Both peptides did influence feeding behavior. The control larvae continually increased their consumption from 20% to over 90% over the entire time of the experiment (Fig. 1b). The leaf consumption by the larvae fed with either Jaburetox peptides remained significantly lower than the control from d 4 to the end of the experiment (Fig. 1b). At d 8, individual surviving larvae consumed 20% of the Jaburetox coated leaf disc, while the ones fed on Jaburetox Δ-β peptide consumed 47.4%, and the control larvae consumed about 94% of the offered tissue (1 cm2) (Fig. 1b) (P = 0.0050). Among live larvae on d 8 of the experiment, the larvae fed with the full length Jaburetox consumed 79% less than the control, and 58% less than the larvae fed with the Jaburetox Δ-β peptide. Because of the apparent longer-lasting effect of Jaburetox on feeding behavior, this peptide was selected to be used in subsequent assays.

Although Jaburetox caused a significant reduction in leaf consumption on a per larva basis, there was no significant difference in weight of live treated and non-treated larvae by d 8 (data not shown). Despite no significant difference in weight between treated and control larvae, the larvae that survived until d 8 after being fed with either peptide (around 30%) presented delayed development in comparison with both the controls, with none reaching the fifth instar (Fig. 2).


The effect of full-length Jaburetox on H. armigera also was evaluated in older larvae that were allowed to develop to the third instar stage on artificial diet prior to initiating the trial. Individual third instar larvae were removed from the diet and fed with 16 µg Jaburetox treated or control leaves applied daily for 5 consecutive d (from d 0 to 4), and for d 6 through 9 they were fed untreated leaves. The experiment was monitored until d 9. The accumulated mortality increased over time. By 9 d from the beginning of the feeding assay, Jaburetox treatment caused 100% mortality, whereas in the controls (phosphate buffer) the accumulated mortality was only 30% (Fig. 3a) (P = 0.0003). Also, mortality continued to rise from about 36% to 100% after toxin feeding was stopped at d 5.

Feeding third instar larvae with Jaburetox did not affect their consumption behavior, because no difference was observed in the consumption between remaining live larvae treated with Jaburetox and the controls through the first 8 d of the experiment (Fig. 3b; Table 1). In the last d of the experiment (d 9 after the first dose of toxin was offered), the control larvae ate almost 82% of the supplied leaf tissue and the treated larvae ate only 14%, but during this time all treated larvae remaining after d 8 died. The total amount of peptide consumed by the third instar larvae was approximately 36 µg of the 80 µg of peptide supplied to them (around 45% of coated leaf consumed, based on the consumption until d 5). This amount was enough to cause 100% mortality in 9 d (Fig. 3a).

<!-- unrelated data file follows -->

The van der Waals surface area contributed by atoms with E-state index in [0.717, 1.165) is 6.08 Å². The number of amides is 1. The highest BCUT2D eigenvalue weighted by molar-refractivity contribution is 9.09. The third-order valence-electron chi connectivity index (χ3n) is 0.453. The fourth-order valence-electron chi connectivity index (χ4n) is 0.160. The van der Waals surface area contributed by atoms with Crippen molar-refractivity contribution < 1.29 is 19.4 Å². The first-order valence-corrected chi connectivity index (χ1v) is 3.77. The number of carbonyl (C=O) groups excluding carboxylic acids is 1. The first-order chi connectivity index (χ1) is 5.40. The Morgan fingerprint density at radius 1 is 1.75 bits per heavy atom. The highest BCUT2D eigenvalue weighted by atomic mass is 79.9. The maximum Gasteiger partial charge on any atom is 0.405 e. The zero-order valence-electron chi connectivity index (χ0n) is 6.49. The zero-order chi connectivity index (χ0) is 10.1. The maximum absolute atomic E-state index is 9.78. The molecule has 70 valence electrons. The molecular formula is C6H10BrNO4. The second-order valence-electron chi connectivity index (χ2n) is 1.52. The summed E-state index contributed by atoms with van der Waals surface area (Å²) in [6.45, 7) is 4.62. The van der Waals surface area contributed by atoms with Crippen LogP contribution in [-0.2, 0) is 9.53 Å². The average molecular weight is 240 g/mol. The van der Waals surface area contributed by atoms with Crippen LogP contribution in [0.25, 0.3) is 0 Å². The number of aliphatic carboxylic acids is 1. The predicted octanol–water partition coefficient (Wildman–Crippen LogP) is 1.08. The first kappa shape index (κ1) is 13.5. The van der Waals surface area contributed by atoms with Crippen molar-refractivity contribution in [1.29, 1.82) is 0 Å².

Fig. 1.

Feeding assay with neonate Helicoverpa armigera larvae on maize leaf discs coated with Jaburetox (Jbtx) and Jaburetox Δ-β (Jbtx Δ-β). (a) Accumulated mortality; (b) daily consumption. The arrow indicates the d Jaburetox toxin feeding was stopped. Means with the same letter within the same d do not differ with each other (Tukey test, P < 0.05).


There was a significant effect of Jaburetox feeding on weight of the remaining live larvae at d 3, where the peptide caused an increase of 25% in weight compared with the control (Fig. 3c; Table 1). These results may be explained by the water retention effect of the Jaburetox due to diuresis inhibition, as demonstrated by Stanisçuaski et al. (2009). However, at d 6, no difference in weight was observed between remaining live treated and non-treated larvae (93 mg on average) (Fig. 3c). The control larvae gained from 98 to 230 mg in weight from d 6 to d 9.

The entomotoxic peptide Jaburetox also caused a delay in development. Only 10% of the Jaburetox fed larvae reached the fourth instar and none reached the fifth instar stage by the end of the experiment. With control larvae, there was a continuous developmental process that led to the majority (86%) of the larvae reaching the fifth instar by d 9 (Fig. 4a). Figure 4b shows a representative comparison between Jaburetox treated larvae and control larvae at d 8.

Table 1.

Statistical support data: F, t and P values for specified experiments.


In total, these results demonstrated that both forms of Jaburetox, the full version Jaburetox, and Jaburetox Δ-β, when offered orally are equally toxic to H. armigera neonate larvae inducing about 75% mortality by d 8 of feeding. If feeding is initiated with third instar larvae, the full version of Jaburetox kills 100% of the larvae by d 9 of feeding.